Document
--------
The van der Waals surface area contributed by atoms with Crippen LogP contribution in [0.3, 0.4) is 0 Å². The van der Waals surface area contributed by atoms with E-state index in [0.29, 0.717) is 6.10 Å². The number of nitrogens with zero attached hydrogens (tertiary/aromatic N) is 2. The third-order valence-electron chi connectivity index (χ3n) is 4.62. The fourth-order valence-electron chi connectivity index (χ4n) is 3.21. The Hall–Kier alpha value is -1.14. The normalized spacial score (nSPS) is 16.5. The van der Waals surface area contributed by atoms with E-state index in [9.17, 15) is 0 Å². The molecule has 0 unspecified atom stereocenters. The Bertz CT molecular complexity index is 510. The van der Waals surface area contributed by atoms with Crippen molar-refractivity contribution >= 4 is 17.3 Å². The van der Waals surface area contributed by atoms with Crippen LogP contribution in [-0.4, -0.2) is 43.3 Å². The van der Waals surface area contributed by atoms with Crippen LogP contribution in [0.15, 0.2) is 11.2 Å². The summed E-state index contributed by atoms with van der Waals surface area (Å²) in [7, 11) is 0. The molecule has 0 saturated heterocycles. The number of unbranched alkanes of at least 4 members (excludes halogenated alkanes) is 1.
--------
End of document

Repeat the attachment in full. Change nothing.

The van der Waals surface area contributed by atoms with Crippen LogP contribution in [0.3, 0.4) is 0 Å². The van der Waals surface area contributed by atoms with E-state index in [0.29, 0.717) is 6.10 Å². The number of nitrogens with zero attached hydrogens (tertiary/aromatic N) is 2. The third-order valence-electron chi connectivity index (χ3n) is 4.62. The fourth-order valence-electron chi connectivity index (χ4n) is 3.21. The Hall–Kier alpha value is -1.14. The normalized spacial score (nSPS) is 16.5. The van der Waals surface area contributed by atoms with E-state index in [9.17, 15) is 0 Å². The molecule has 0 unspecified atom stereocenters. The Bertz CT molecular complexity index is 510. The van der Waals surface area contributed by atoms with Crippen molar-refractivity contribution >= 4 is 17.3 Å². The van der Waals surface area contributed by atoms with Crippen LogP contribution in [-0.4, -0.2) is 43.3 Å². The van der Waals surface area contributed by atoms with Crippen LogP contribution in [0.15, 0.2) is 11.2 Å². The summed E-state index contributed by atoms with van der Waals surface area (Å²) in [7, 11) is 0. The molecule has 0 saturated heterocycles. The number of unbranched alkanes of at least 4 members (excludes halogenated alkanes) is 1.